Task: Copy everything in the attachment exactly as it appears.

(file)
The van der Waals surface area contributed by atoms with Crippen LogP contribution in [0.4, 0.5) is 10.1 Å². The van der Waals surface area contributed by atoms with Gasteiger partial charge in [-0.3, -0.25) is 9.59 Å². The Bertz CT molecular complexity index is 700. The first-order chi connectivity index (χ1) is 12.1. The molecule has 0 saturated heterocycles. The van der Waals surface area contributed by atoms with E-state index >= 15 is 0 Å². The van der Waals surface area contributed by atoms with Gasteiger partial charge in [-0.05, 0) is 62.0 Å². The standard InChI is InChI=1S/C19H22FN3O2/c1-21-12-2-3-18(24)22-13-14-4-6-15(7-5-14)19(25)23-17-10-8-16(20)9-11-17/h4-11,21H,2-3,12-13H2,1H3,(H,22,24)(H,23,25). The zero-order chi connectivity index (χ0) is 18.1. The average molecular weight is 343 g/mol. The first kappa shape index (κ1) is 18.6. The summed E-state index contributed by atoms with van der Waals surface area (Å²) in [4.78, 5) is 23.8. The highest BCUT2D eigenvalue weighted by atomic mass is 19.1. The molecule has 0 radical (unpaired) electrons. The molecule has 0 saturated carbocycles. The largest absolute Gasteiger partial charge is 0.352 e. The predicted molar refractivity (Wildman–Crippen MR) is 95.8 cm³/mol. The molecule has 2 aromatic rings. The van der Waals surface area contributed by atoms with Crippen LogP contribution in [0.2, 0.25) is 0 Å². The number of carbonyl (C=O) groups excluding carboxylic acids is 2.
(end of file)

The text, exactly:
The van der Waals surface area contributed by atoms with Crippen LogP contribution in [0.4, 0.5) is 10.1 Å². The van der Waals surface area contributed by atoms with Gasteiger partial charge in [-0.3, -0.25) is 9.59 Å². The Bertz CT molecular complexity index is 700. The first-order chi connectivity index (χ1) is 12.1. The molecule has 0 saturated heterocycles. The van der Waals surface area contributed by atoms with E-state index >= 15 is 0 Å². The van der Waals surface area contributed by atoms with Gasteiger partial charge in [-0.05, 0) is 62.0 Å². The standard InChI is InChI=1S/C19H22FN3O2/c1-21-12-2-3-18(24)22-13-14-4-6-15(7-5-14)19(25)23-17-10-8-16(20)9-11-17/h4-11,21H,2-3,12-13H2,1H3,(H,22,24)(H,23,25). The zero-order chi connectivity index (χ0) is 18.1. The average molecular weight is 343 g/mol. The first kappa shape index (κ1) is 18.6. The summed E-state index contributed by atoms with van der Waals surface area (Å²) in [4.78, 5) is 23.8. The highest BCUT2D eigenvalue weighted by atomic mass is 19.1. The molecule has 0 radical (unpaired) electrons. The molecule has 0 saturated carbocycles. The largest absolute Gasteiger partial charge is 0.352 e. The predicted molar refractivity (Wildman–Crippen MR) is 95.8 cm³/mol. The molecule has 2 aromatic rings. The van der Waals surface area contributed by atoms with Crippen LogP contribution in [0.2, 0.25) is 0 Å². The number of carbonyl (C=O) groups excluding carboxylic acids is 2.